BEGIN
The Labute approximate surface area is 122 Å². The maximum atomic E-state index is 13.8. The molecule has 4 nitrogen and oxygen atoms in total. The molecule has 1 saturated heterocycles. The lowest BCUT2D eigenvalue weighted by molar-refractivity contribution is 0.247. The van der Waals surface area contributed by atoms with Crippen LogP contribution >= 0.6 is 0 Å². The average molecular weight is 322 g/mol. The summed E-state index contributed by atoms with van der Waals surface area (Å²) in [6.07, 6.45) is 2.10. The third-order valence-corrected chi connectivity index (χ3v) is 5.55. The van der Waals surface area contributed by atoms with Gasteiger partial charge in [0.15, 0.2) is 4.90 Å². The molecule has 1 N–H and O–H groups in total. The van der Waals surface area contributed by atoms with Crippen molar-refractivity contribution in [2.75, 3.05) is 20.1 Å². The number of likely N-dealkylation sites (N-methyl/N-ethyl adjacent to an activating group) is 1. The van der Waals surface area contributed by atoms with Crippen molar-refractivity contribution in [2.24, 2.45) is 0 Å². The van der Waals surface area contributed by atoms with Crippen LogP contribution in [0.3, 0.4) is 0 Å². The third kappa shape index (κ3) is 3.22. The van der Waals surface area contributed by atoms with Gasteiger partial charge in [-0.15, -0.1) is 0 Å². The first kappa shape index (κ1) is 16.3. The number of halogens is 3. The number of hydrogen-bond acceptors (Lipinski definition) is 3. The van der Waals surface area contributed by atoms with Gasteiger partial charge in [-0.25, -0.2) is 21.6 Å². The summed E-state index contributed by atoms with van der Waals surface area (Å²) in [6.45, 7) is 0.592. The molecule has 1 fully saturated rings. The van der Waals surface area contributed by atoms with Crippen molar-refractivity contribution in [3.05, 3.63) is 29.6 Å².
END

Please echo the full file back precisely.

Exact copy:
The Labute approximate surface area is 122 Å². The maximum atomic E-state index is 13.8. The molecule has 4 nitrogen and oxygen atoms in total. The molecule has 1 saturated heterocycles. The lowest BCUT2D eigenvalue weighted by molar-refractivity contribution is 0.247. The van der Waals surface area contributed by atoms with Crippen LogP contribution >= 0.6 is 0 Å². The average molecular weight is 322 g/mol. The summed E-state index contributed by atoms with van der Waals surface area (Å²) in [6.07, 6.45) is 2.10. The third-order valence-corrected chi connectivity index (χ3v) is 5.55. The van der Waals surface area contributed by atoms with Gasteiger partial charge in [0.15, 0.2) is 4.90 Å². The molecule has 1 N–H and O–H groups in total. The van der Waals surface area contributed by atoms with Crippen molar-refractivity contribution in [2.75, 3.05) is 20.1 Å². The number of likely N-dealkylation sites (N-methyl/N-ethyl adjacent to an activating group) is 1. The van der Waals surface area contributed by atoms with Crippen molar-refractivity contribution in [2.24, 2.45) is 0 Å². The van der Waals surface area contributed by atoms with Crippen LogP contribution in [0.3, 0.4) is 0 Å². The third kappa shape index (κ3) is 3.22. The van der Waals surface area contributed by atoms with Gasteiger partial charge in [-0.15, -0.1) is 0 Å². The first kappa shape index (κ1) is 16.3. The number of halogens is 3. The number of hydrogen-bond acceptors (Lipinski definition) is 3. The van der Waals surface area contributed by atoms with Gasteiger partial charge in [-0.25, -0.2) is 21.6 Å². The summed E-state index contributed by atoms with van der Waals surface area (Å²) in [6.45, 7) is 0.592. The molecule has 1 fully saturated rings. The van der Waals surface area contributed by atoms with Crippen molar-refractivity contribution in [3.05, 3.63) is 29.6 Å².